Mississippi State's Johnathan Abram and Maryland's Darnell Savage were taken in the first round of the 2019 NFL Draft. Alabama's Xavier McKinney and LSU's Grant Delpit are the two safeties most involved in the first round conversation for the 2020 NFL Draft as of now. Having said that, investing in the safety position could be an emphasis for NFL teams in the future as there is a bit of a valley in terms of the talent provided in recent years.
CBS Sports updated the composite rankings recently, which means there is a big picture view of the prospects available at the safety position. The safeties will be broken down into three tiers for the sake of this article. Tier 1 consists of the players expected to be taken in the first round. Tier 2 are the players projected to be taken Day 2. Tier 3 are the Round 4-5 caliber players. There are several players that would fall beyond the latter category so the remaining list of safety prospects can be found in the aforementioned composite rankings.
1. Xavier McKinney, Alabama
McKinney is the most versatile of the bunch. He has the ability to play field or boundary cornerback in addition to either safety role. He is being projected to go in the latter half of the first round, which would be a great value for any team. McKinney has missed more tackles than expected so that number will need to come down. The Georgia native does a good job of reading and reacting.
2. Grant Delpit, LSU
It was not that long ago that Delpit was considered a Top-10 lock by many. He is a really gifted player that was hampered by injuries this season. He is explosive when he makes his read. The Texas native allows too much cushion but should still be taken in the first round. There are a lot of teams at the bottom of the first round that need a safety.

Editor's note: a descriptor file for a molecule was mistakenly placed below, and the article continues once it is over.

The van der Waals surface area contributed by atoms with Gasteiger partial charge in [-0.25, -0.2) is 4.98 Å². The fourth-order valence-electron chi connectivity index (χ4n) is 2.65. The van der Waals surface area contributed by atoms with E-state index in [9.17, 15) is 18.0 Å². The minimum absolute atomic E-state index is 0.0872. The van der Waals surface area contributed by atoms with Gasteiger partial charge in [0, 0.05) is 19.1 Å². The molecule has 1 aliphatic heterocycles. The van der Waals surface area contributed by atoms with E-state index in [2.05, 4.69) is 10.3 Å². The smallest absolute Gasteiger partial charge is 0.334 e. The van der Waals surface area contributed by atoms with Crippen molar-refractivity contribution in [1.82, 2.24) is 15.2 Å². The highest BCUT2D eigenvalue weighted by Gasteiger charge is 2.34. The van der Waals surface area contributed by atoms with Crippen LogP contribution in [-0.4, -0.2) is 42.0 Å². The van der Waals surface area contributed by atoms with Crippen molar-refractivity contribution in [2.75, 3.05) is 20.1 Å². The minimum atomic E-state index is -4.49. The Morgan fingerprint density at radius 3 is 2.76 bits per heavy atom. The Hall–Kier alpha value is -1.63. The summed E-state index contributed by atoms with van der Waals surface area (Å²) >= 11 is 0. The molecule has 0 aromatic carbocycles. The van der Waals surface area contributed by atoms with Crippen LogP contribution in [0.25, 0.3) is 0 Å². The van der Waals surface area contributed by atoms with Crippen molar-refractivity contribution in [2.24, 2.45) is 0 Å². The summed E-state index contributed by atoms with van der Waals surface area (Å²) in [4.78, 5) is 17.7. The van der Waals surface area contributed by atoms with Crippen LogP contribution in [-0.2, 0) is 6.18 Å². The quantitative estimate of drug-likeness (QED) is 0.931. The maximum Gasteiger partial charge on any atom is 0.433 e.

3. Ashtyn Davis, California
Davis was the recipient of Justin Herbert's first interception of the season. He is a good form tackler and shows tremendous awareness to rip at the football late in plays. It has led to more than a few turnovers. The California native looks to involve himself in any play when at all possible.
4. Antoine Winfield Jr., Minnesota
The son of former Vikings All-Pro cornerback Antoine Winfield has developed into a talent worth monitoring. He is a hard hitter that seeks contact, which is why he is destined for a strong safety role in the NFL. The Texas native does a good job tracking the football in the air and has made some nice open-field tackles. His production was off the charts this season with three sacks, two forced fumbles, seven interceptions, and a touchdown.
5. Terrell Burgess, Utah
Burgess is a physical player that spends a lot of his time in the box. He displays good speed and range to make tackles. The California native is not one to give up on a play. His ability in coverage remains a bit of a mystery because he plays so close to the line of scrimmage.
6. Kyle Dugger, Lenoir-Rhyne